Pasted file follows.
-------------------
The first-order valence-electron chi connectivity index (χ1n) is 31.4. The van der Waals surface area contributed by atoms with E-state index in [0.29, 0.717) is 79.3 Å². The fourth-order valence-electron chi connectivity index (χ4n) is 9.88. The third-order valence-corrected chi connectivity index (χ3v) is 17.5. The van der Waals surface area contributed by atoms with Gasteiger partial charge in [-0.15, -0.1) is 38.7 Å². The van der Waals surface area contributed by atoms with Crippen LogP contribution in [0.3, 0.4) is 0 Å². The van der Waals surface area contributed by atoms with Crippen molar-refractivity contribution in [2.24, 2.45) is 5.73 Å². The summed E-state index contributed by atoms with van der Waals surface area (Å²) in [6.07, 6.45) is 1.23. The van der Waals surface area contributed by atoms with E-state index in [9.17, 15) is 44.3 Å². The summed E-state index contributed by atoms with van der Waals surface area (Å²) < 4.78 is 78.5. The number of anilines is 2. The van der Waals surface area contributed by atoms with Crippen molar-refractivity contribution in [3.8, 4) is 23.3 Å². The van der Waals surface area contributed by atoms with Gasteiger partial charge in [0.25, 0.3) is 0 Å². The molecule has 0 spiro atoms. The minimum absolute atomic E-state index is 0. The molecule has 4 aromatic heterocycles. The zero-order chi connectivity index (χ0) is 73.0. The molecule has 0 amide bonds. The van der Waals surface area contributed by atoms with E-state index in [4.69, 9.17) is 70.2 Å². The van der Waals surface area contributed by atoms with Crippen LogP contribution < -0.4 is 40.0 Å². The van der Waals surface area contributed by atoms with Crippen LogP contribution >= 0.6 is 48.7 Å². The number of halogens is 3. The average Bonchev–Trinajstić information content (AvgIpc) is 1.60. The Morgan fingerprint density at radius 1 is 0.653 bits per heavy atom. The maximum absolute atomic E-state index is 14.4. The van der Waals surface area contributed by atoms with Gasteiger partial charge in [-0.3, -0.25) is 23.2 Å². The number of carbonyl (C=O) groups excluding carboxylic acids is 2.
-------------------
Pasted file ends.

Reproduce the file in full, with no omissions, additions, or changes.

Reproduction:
The first-order valence-electron chi connectivity index (χ1n) is 31.4. The van der Waals surface area contributed by atoms with E-state index in [0.29, 0.717) is 79.3 Å². The fourth-order valence-electron chi connectivity index (χ4n) is 9.88. The third-order valence-corrected chi connectivity index (χ3v) is 17.5. The van der Waals surface area contributed by atoms with Gasteiger partial charge in [-0.15, -0.1) is 38.7 Å². The van der Waals surface area contributed by atoms with Crippen LogP contribution in [0.3, 0.4) is 0 Å². The van der Waals surface area contributed by atoms with Crippen molar-refractivity contribution in [2.24, 2.45) is 5.73 Å². The summed E-state index contributed by atoms with van der Waals surface area (Å²) in [6.07, 6.45) is 1.23. The van der Waals surface area contributed by atoms with E-state index in [9.17, 15) is 44.3 Å². The summed E-state index contributed by atoms with van der Waals surface area (Å²) < 4.78 is 78.5. The number of anilines is 2. The van der Waals surface area contributed by atoms with Crippen molar-refractivity contribution in [3.8, 4) is 23.3 Å². The van der Waals surface area contributed by atoms with Gasteiger partial charge in [0.25, 0.3) is 0 Å². The molecule has 0 spiro atoms. The minimum absolute atomic E-state index is 0. The molecule has 4 aromatic heterocycles. The zero-order chi connectivity index (χ0) is 73.0. The molecule has 0 amide bonds. The van der Waals surface area contributed by atoms with E-state index in [4.69, 9.17) is 70.2 Å². The van der Waals surface area contributed by atoms with Crippen LogP contribution < -0.4 is 40.0 Å². The van der Waals surface area contributed by atoms with Crippen LogP contribution >= 0.6 is 48.7 Å². The number of halogens is 3. The average Bonchev–Trinajstić information content (AvgIpc) is 1.60. The Morgan fingerprint density at radius 1 is 0.653 bits per heavy atom. The maximum absolute atomic E-state index is 14.4. The van der Waals surface area contributed by atoms with Gasteiger partial charge in [-0.3, -0.25) is 23.2 Å². The number of carbonyl (C=O) groups excluding carboxylic acids is 2.